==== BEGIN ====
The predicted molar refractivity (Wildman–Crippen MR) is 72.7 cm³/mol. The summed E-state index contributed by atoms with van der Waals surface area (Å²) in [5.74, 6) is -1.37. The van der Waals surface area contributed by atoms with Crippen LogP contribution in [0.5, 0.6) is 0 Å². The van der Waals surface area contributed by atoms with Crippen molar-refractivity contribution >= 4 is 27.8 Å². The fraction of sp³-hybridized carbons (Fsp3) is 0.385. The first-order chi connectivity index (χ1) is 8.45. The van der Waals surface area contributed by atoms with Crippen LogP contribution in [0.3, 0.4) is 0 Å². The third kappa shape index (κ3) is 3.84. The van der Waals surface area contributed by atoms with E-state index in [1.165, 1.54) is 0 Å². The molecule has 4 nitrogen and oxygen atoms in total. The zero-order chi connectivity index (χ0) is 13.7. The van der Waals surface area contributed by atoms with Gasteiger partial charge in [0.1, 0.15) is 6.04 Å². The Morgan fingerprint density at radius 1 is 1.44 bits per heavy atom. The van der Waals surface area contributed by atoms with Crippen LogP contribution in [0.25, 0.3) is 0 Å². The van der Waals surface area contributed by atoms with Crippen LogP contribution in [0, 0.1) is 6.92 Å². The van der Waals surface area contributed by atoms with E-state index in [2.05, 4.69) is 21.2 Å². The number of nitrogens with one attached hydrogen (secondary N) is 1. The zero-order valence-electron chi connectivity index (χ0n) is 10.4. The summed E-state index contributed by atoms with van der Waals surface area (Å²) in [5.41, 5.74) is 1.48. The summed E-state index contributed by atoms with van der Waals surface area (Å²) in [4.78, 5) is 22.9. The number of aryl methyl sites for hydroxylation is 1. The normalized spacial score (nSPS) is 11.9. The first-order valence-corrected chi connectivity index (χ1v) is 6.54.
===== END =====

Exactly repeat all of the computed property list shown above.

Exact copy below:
The predicted molar refractivity (Wildman–Crippen MR) is 72.7 cm³/mol. The summed E-state index contributed by atoms with van der Waals surface area (Å²) in [5.74, 6) is -1.37. The van der Waals surface area contributed by atoms with Crippen LogP contribution in [0.5, 0.6) is 0 Å². The van der Waals surface area contributed by atoms with Crippen molar-refractivity contribution >= 4 is 27.8 Å². The fraction of sp³-hybridized carbons (Fsp3) is 0.385. The first-order chi connectivity index (χ1) is 8.45. The van der Waals surface area contributed by atoms with Crippen LogP contribution in [0.3, 0.4) is 0 Å². The third kappa shape index (κ3) is 3.84. The van der Waals surface area contributed by atoms with E-state index in [1.165, 1.54) is 0 Å². The molecule has 4 nitrogen and oxygen atoms in total. The zero-order chi connectivity index (χ0) is 13.7. The van der Waals surface area contributed by atoms with Gasteiger partial charge in [0.1, 0.15) is 6.04 Å². The Morgan fingerprint density at radius 1 is 1.44 bits per heavy atom. The van der Waals surface area contributed by atoms with Crippen LogP contribution in [0.25, 0.3) is 0 Å². The van der Waals surface area contributed by atoms with Crippen LogP contribution in [0, 0.1) is 6.92 Å². The van der Waals surface area contributed by atoms with E-state index in [2.05, 4.69) is 21.2 Å². The number of nitrogens with one attached hydrogen (secondary N) is 1. The zero-order valence-electron chi connectivity index (χ0n) is 10.4. The summed E-state index contributed by atoms with van der Waals surface area (Å²) in [5.41, 5.74) is 1.48. The summed E-state index contributed by atoms with van der Waals surface area (Å²) in [4.78, 5) is 22.9. The number of aryl methyl sites for hydroxylation is 1. The normalized spacial score (nSPS) is 11.9. The first-order valence-corrected chi connectivity index (χ1v) is 6.54.